A fund manager of the Mainz investment company Wiwin criticizes the market for sustainable financial products. Most green products only had a low sustainability rate. He wants to do better.
GUnder Greiner, fund manager at the Mainz investment company Wiwin, has been managing sustainable funds for more than 10 years – in other words, investments that should be particularly environmentally friendly and social. Sustainability preoccupied him long before it became a major issue in the financial markets. His criticism of the industry can therefore be taken seriously: “Almost all of the supposedly sustainable funds of large fund companies are sham,” says Greiner in an interview with the FAZ. The green products of large providers often do not exceed an ESG share of 20 percent.
The acronym ESG stands for environmental protection, social compatibility and good corporate governance. With a new product of its own, fund manager Greiner wants to offer a far better sustainability rate of 95 percent. If everything goes smoothly from a regulatory perspective, Wiwin wants to go on the market in April.
The sample portfolio contains well-known and obvious companies such as the electric car pioneer Tesla, the wind turbine manufacturers Vestas, Siemens Gamesa and Nordex or the solar companies First Solar and SMA. But this also includes companies that are not the usual suspects when it comes to sustainability, such as the environmental bank, the microfinance company Procredit, the deposit machine manufacturer Tomra or Shimano, the Japanese specialist in gear shifts and brakes for bicycles and e-bikes.
Greiner wants to specifically select the stocks that match its fund and is not afraid to criticize the competition: “You often hear hair-raising reasons why a company should supposedly be particularly sustainable,” says Greiner. A Scandinavian bank has classified the software manufacturer Autodesk as green because architects, for example, could use its programs to design sustainable houses more efficiently. But that doesn’t make Autodesk an environmentally friendly company.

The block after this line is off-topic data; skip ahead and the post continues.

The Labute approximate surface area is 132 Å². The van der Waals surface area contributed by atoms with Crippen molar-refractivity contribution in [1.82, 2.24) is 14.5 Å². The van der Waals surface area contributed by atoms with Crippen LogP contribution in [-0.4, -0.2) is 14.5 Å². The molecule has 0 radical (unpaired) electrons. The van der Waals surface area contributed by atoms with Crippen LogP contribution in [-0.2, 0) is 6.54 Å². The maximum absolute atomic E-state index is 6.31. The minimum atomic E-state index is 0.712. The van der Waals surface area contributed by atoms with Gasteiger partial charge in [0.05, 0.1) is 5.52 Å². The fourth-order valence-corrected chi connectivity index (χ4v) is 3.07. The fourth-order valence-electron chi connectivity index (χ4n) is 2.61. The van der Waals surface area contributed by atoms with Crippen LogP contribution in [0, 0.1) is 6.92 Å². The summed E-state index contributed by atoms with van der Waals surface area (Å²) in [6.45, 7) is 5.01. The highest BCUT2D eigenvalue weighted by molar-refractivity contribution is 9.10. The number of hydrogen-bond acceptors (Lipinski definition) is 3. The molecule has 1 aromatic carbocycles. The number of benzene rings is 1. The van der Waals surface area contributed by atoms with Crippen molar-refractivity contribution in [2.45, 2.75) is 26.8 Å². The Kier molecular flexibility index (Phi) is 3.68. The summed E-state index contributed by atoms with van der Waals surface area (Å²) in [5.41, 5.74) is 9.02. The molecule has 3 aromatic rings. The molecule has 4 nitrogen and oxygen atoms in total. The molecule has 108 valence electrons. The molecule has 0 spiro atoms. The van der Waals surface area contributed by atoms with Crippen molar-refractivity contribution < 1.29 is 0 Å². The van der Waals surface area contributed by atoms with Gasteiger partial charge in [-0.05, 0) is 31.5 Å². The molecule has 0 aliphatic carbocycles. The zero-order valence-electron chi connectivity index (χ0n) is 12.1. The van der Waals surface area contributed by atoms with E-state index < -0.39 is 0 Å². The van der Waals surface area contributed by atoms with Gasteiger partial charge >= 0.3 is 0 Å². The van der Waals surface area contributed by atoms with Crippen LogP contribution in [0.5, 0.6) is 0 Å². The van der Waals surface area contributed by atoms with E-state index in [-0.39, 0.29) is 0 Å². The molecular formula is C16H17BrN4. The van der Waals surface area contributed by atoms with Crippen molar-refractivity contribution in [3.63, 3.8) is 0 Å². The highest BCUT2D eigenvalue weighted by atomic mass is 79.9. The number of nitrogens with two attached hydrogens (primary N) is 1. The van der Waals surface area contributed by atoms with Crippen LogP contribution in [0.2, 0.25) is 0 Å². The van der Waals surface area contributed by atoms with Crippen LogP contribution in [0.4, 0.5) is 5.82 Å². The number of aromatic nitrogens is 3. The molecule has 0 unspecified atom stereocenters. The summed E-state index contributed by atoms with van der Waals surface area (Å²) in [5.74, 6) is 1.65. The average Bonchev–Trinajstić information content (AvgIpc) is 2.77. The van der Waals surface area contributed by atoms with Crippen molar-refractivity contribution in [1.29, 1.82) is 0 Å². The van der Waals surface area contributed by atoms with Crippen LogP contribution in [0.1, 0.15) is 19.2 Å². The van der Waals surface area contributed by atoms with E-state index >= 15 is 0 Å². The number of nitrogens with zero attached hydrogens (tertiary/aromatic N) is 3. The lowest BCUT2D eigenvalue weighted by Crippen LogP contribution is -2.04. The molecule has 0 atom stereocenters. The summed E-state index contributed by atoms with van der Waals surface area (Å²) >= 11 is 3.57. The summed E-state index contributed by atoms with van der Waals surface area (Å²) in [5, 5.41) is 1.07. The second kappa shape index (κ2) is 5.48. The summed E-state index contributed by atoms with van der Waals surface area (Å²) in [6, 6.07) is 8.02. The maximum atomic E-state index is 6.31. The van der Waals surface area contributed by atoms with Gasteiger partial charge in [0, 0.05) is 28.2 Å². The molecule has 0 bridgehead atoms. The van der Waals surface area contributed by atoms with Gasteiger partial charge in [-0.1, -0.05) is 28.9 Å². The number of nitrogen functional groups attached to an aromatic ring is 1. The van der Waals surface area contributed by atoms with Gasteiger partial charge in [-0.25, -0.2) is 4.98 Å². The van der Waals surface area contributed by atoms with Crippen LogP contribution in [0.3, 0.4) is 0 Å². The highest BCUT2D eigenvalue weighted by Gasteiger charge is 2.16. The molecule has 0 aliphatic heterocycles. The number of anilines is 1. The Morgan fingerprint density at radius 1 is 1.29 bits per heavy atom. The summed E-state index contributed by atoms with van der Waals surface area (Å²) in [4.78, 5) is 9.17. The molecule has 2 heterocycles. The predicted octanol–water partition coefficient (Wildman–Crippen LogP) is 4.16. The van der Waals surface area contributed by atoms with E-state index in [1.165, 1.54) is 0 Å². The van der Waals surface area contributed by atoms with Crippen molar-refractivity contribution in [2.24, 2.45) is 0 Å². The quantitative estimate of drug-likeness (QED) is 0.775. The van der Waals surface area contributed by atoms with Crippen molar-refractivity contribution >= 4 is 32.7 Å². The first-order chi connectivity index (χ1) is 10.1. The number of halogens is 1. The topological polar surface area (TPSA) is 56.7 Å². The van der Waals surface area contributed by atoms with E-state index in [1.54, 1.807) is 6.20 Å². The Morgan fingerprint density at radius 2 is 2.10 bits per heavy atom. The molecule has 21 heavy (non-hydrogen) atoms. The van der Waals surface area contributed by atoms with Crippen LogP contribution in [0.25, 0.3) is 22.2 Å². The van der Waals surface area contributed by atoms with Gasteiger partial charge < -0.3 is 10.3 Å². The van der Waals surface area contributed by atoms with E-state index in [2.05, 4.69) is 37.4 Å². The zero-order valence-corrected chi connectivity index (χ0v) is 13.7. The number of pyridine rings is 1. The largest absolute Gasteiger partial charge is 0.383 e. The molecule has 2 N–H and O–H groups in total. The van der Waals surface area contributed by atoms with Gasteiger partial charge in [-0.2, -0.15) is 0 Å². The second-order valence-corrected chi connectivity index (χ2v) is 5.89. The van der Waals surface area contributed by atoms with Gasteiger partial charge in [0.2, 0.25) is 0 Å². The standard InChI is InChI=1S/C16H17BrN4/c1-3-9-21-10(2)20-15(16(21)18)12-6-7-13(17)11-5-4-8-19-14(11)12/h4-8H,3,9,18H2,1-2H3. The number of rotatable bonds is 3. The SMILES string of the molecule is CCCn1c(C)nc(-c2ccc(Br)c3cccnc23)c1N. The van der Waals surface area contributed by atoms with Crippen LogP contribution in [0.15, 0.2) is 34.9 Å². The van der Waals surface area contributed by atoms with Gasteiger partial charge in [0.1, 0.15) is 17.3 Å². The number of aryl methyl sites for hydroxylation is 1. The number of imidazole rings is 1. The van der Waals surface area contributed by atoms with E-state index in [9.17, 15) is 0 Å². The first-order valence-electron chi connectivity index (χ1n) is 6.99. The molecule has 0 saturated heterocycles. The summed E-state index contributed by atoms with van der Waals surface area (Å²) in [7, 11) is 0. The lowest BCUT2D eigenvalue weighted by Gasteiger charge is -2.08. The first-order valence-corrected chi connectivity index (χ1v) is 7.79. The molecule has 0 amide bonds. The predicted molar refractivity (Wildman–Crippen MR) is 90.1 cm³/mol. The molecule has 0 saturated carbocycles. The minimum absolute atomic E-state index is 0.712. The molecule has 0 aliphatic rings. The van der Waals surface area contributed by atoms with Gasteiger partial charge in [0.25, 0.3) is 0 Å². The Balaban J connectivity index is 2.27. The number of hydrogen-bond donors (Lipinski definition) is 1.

The sports and fashion group Adidas, for example, is considered sustainable by many, just because some of its shoes are made from recycled materials. In view of the large product range of the brand manufacturer, that hardly matters. Even the payment service provider Wirecard was strongly represented in the sustainability product of a large German fund company from Frankfurt, although the obviously poor management of the now insolvent scandal company should have been a knockout criterion at the latest.
Greiner also wants to take a closer look at its own portfolio. For example, the production of renewable energies is itself very energy-intensive. And dangerous chemicals are sometimes used in the manufacture of solar cells. The production conditions for employees in the Chinese solar industry, for example, have often been poor in the past. But the politicians have taken action there and a lot has improved, says Greiner.
The fund manager wants to measure his performance by how strongly his portfolio companies react to further political decisions. According to Greiner, a really dark green fund has to react noticeably when, for example, America’s president announces new details for his green deal. This does not always lead to profits, but also to losses in the event of setbacks in climate policy.